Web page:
Pope Francis is master of the grand gesture and of the personal encounter. Again and again we have seen his ability to touch and kindle hearts – not least last weekend, when he met Chilean abuse survivors including Juan Carlos Cruz. “He said he was part of the problem,” Cruz told journalists at Wednesday’s press conference. Cruz, along with James Hamilton and José Andres Murillo, welcomed Pope Francis’s apology and said they had “met the friendly face of the Church, completely different from the one we have seen before.”
What matters now is action. The Pope has also shown great willingness to use the power of his office where and when he has seen fit. The question is not whether he can govern, but whether he is willing – and the Chile scandal is a major test. “We hope,” the statement prepared by Cruz, Hamilton and Murillo read, “that Pope Francis transforms his loving words of forgiveness into exemplary actions. Otherwise, all this will be in vain.”
The three men were sexually abused by Fernando Karadima, Chile’s most notorious paedophile priest. The survivors have also accused Bishop Juan Barros – one of Karadima’s protégés and the current bishop of Osorno, Chile – of turning a blind eye to the abuse they suffered at his mentor’s hands. In his January trip to Chile, Pope Francis repeatedly dismissed the survivors’ allegations against Bishop Barros as “calumny” and said he had seen no evidence for their claims.
But then the Associated Press revealed that Cruz had written to the Pope in 2014 detailing the allegations – and that Cardinal Seán O’Malley, head of the child protection commission, had promised to hand-deliver it to the Pope. Cue a media storm which led to a Vatican investigation of the Chilean case, and to last weekend’s meeting. In short, what began with rumblings about the mishandling of one Chilean case has now brought the Holy Father’s entire record of leadership in the fight against clerical sexual abuse under intense scrutiny.
So, this is a personal test for Francis, and the window of opportunity for him to show his bona fides is not getting any wider. There is one radical step he could take: to put Cruz himself on the Vatican’s child protection commission. That’s what Marie Collins, herself an abuse survivor and a former member of the commission, suggested in response to email inquiries from the Catholic Herald. “The Pope should appoint him to his Commission for the Protection of Minors or failing that appoint him a member of the new International Survivor Advisory Panel (ISAP) which is being set up to work with the Commission in advising the Pope,” Collins wrote. “Mr Cruz is in an excellent position to represent those survivors who have seen their cases mishandled and themselves mistreated by the Church. He knows first-hand the ongoing problems and what is needed to bring change.”
Collins also hopes the talks with survivors will lead the Pope to take tough action. “He must remove from office the church leaders who tried to destroy these men to protect their colleagues,” She said. “He must also take action to ensure a repetition of what happened in Chile does not occur elsewhere.”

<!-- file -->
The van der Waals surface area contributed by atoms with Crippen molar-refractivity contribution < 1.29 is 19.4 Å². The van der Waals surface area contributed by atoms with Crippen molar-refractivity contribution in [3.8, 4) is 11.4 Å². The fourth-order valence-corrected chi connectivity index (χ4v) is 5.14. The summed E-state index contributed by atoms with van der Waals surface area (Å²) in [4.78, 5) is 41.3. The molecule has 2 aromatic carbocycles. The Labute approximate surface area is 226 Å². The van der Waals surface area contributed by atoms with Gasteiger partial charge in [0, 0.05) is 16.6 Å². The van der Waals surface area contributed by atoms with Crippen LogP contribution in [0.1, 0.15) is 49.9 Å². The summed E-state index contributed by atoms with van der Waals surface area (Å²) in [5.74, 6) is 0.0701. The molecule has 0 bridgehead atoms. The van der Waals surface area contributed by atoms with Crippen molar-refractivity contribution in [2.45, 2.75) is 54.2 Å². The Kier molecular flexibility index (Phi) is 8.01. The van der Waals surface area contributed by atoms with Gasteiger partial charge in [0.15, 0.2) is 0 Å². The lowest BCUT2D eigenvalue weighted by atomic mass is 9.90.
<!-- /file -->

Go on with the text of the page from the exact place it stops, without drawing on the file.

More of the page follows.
Collins has reason to be skeptical of Vatican reform: a founding member of the child protection commission, she resigned last year in frustration at the lack of action. “So far none of the promises of change have come to pass,” she said yesterday. “There is no transparent accountability structure to deal with negligent bishops, mandatory reporting is still not part of church policy, survivors are still looked on by many local churches as at best an inconvenience and at worst, as we saw in Chile, an enemy to be destroyed.”
Some of those issues are thornier than others. Mandatory reporting is especially complicated and even fraught, especially in light of some civil jurisdictions’ attempts to use mandatory reporting laws to force open the seal of confession. There might have been a threat to the confessional seal anyway. But had bishops responded adequately to the abuse crisis, the Church would be engaging in that fight from a much stronger position.
Transparency is a major outstanding issue for Pope Francis. Cruz told reporters he did not ask the Pope Francis whether he had received the letter. So we are still not sure whether Cardinal Seán O’Malley of Boston failed to deliver the now infamous 2014 letter. We still don’t know whether the Pope failed to open it, or whether it was read and overlooked. One could even be reasonably uncertain whether the Pope ever really received the letter at all. If the question has been, “What did Pope Francis know, and when did he know it?” yesterday’s press conference did not shed any direct light on the answer.
Meanwhile, Pope Francis is preparing to receive – here in Rome later this month – the bishops of Chile, including Bishop Barros and Cardinals Ezzati and Errázuriz. Those last, respectively the Archbishop and Archbishop-emeritus of Santiago, face intense public scrutiny over whether they did enough to prevent the Chilean crisis. They both strenuously deny wrongdoing.
The question now is whether Pope Francis will govern the universal Church as though he really does finally understand how deep the filth and rot run, how truly pernicious are the evils to which a clerical culture of power can give rise.
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